Human Anatomy-a stroke case study

I undertook a 6 week Massive Online Open Course called ‘Human Anatomy’, by the Hong Kong Polytechnic University, where I learnt about the human anatomy from the perspectives of multiple healthcare professionals, through a case-based study of a stroke.

A stroke is a life-threatening medical condition, which occurs when the blood supply to part of the brain is cut off.

In most cases, the cause is ischaemic (blood supply is stopped by a clot). It can also be haemorrhagic (a weak blood vessel supplying the brain bursts.) in the case study, the patient suffered a transient ischaemic attack, where the blood supply to the brain is temporarily interrupted, and it lasts for only a few minutes. The TIA can be a warning sign of a full stroke in the future, which this patient had days later. The patient was a heavy smoker and drinker, with a diet consisting of many fatty foods. He also had a very stressful job, and all these factors increased the risk of him having a stroke.

Throughout the course, I learnt about the different organ systems in the human body, and how a stroke can affect each of them.

Skeletal system:
A stroke can affect the skeletal system in many ways, and some affects include:

  • Bone loss- more severe in upper body (because it usually functions more)
  • Increased risk of fractures, most commonly on the hemiplegic side
  • Post-stroke osteoporosis (weakening of the bones), contributing to bone loss and increased risk of fractures
  • Vitamin D insufficiency
  • Bone resorption (loss of bone minerals like calcium to the blood) which can lead to hypercalcemia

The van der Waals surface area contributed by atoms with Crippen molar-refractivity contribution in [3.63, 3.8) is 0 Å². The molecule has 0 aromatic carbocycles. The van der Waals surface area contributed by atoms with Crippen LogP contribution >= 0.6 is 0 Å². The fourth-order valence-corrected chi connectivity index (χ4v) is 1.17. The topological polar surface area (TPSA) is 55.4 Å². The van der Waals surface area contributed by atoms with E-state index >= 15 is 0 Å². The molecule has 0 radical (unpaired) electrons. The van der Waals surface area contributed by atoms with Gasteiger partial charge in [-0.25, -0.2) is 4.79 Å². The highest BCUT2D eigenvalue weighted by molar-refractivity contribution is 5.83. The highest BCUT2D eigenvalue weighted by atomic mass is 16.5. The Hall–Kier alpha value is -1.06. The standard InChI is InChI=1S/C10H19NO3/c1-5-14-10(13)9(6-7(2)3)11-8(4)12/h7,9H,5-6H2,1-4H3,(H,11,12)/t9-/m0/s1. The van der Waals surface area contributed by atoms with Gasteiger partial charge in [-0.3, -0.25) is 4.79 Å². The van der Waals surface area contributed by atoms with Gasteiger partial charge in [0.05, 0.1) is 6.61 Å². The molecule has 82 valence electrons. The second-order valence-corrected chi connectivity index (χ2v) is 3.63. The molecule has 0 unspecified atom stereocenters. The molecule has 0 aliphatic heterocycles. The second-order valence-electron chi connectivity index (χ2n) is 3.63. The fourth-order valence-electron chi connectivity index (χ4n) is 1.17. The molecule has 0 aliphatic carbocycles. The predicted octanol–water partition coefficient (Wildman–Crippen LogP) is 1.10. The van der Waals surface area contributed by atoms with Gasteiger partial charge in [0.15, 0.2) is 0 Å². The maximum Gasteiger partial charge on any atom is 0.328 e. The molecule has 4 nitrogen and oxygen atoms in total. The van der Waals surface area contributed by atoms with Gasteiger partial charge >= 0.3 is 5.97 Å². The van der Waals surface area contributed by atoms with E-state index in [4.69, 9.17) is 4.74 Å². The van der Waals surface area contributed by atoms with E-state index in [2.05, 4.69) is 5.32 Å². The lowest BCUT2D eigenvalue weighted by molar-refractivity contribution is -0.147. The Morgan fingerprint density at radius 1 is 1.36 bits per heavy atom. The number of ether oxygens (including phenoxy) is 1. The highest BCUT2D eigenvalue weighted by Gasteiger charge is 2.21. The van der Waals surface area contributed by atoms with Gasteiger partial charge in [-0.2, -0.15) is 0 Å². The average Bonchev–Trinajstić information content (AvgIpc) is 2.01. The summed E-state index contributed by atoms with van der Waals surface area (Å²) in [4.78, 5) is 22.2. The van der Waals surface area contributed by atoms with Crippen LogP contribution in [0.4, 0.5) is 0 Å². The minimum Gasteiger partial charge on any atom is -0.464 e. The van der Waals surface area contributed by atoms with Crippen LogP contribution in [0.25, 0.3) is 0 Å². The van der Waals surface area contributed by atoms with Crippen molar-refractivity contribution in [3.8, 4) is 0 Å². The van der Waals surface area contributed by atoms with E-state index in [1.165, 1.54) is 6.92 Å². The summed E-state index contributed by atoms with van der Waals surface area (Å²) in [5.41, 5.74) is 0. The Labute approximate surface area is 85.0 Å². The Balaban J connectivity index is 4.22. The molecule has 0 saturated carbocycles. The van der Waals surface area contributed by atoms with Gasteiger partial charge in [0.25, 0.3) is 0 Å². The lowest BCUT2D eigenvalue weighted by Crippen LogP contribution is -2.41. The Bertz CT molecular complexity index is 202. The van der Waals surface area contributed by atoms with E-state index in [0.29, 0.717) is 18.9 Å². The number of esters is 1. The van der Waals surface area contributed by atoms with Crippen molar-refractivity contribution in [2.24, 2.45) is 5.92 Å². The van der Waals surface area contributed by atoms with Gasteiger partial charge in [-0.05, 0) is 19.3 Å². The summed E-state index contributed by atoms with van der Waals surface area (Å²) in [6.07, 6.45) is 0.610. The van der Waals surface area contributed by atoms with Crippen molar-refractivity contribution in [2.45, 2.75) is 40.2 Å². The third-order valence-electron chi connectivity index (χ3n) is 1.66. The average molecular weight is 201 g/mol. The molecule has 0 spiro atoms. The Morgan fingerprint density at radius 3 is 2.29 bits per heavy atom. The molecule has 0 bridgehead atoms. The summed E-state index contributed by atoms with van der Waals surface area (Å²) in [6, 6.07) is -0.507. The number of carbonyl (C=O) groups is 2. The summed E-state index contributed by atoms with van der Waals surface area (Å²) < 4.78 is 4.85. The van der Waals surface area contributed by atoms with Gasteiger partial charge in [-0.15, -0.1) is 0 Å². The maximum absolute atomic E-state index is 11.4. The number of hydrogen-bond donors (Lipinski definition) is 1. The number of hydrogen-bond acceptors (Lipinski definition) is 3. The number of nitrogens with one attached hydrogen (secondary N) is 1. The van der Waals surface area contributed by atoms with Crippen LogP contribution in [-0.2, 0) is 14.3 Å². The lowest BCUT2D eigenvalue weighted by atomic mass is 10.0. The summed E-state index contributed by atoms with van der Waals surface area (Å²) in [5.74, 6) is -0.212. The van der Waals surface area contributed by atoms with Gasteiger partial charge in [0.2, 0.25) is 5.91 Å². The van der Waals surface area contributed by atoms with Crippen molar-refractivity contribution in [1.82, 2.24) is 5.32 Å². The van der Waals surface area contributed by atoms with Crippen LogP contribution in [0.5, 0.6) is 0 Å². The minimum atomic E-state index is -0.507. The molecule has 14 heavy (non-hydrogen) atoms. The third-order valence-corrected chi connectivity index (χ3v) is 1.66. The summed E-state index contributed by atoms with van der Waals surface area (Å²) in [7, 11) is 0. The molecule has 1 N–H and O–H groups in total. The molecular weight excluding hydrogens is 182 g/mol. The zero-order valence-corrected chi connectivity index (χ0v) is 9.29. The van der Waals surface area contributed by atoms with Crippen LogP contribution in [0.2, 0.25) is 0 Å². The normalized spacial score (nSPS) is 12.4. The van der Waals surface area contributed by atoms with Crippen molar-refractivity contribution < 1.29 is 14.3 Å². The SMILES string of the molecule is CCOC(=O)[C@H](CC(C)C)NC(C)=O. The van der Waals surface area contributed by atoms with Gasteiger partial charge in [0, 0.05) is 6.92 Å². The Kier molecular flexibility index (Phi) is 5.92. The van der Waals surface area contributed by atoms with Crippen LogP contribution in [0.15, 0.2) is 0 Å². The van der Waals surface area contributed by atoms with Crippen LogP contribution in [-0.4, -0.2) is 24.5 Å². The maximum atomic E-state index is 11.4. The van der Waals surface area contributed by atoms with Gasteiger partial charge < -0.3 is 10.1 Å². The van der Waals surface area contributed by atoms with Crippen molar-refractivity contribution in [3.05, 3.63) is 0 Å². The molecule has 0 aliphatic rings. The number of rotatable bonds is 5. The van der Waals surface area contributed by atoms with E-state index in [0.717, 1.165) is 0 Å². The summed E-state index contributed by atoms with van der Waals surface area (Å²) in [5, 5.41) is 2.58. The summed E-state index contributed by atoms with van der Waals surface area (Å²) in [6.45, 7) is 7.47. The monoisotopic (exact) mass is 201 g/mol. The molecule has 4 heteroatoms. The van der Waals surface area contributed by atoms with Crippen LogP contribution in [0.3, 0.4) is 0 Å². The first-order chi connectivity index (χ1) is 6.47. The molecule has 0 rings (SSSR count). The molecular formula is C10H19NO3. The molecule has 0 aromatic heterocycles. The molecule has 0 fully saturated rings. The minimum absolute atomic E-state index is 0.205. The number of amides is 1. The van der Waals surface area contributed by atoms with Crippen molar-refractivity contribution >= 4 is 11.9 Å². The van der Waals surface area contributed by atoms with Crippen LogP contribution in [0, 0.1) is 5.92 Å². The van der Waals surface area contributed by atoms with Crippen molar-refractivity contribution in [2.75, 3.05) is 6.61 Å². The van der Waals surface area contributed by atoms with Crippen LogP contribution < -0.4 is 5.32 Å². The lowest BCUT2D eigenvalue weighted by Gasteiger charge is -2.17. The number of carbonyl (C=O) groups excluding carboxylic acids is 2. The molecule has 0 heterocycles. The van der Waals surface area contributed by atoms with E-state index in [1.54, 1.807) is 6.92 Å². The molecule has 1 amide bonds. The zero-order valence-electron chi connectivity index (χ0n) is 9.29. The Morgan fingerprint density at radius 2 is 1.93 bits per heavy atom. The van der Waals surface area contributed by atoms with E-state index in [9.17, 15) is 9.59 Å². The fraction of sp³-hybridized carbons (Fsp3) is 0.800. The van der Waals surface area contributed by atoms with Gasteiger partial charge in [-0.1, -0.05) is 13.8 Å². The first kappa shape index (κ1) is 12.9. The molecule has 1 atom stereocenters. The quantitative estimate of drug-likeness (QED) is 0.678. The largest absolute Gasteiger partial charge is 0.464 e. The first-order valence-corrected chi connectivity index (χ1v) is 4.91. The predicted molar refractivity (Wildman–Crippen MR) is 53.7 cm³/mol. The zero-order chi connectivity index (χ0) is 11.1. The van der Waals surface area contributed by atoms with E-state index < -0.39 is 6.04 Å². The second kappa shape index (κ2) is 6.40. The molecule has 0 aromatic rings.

Treatments for the effects on the skeletal system involve the administration of bisphosphonate drugs for osteoporosis, vitamin D supplements, and more.

Muscular system:
Because of contralateral control of the body by the brain, if the left side of the brain is damaged in the stroke, the right side of the body will be effected, and vice versa. A stroke can cause:

  • Muscle weakness- leading to difficulty in mobility
  • Paralysis
  • Hypoesthesia or hyperesthesia (change in sensitivity) for example to temperature
  • Contracture-. Muscles around the joint can change shape, and become shorter/longer. Sometimes this can become permanent, fixing the joints and muscles in a position. For example, your arm may be stuck in a bent position.
  • Spasticity-changes in muscle tone which can cause tight, stiff muscles
  • Drop foot- the dorsiflexor muscles (which lift up the toes) are weak, so your toes catch on the ground when you step forward

Treatments: exercising the muscles you find difficult to control, which can be helped by a physiotherapist. Occupational therapists will help the patient to find ways to carry out everyday activities. For drop-foot, an ankle-foot orthosis can be worn (a brace.) to treat spasticity, Botox can be injected into the muscle to reduce the muscle’s ability to contract. Medication can also help with the muscle stiffness.

In the case study, the treatments included antithrombotic therapy, which is administered in the hope that the blood clot will dissolve. Physiotherapy and occupational therapy was given to improve the strength of the patient’s limbs, and help walking. Speech therapy was given to the patient as he acquired mixed dysphasia. Optometrists helped his vision, as the stroke can cause the patient’s gaze to drift to one side.

Overall, the course ‘Human Anatomy’ was very interesting, and it allowed me to develop my basic knowledge of the anatomy of the human body further, whilst learning more about the causes and effects of a stroke.

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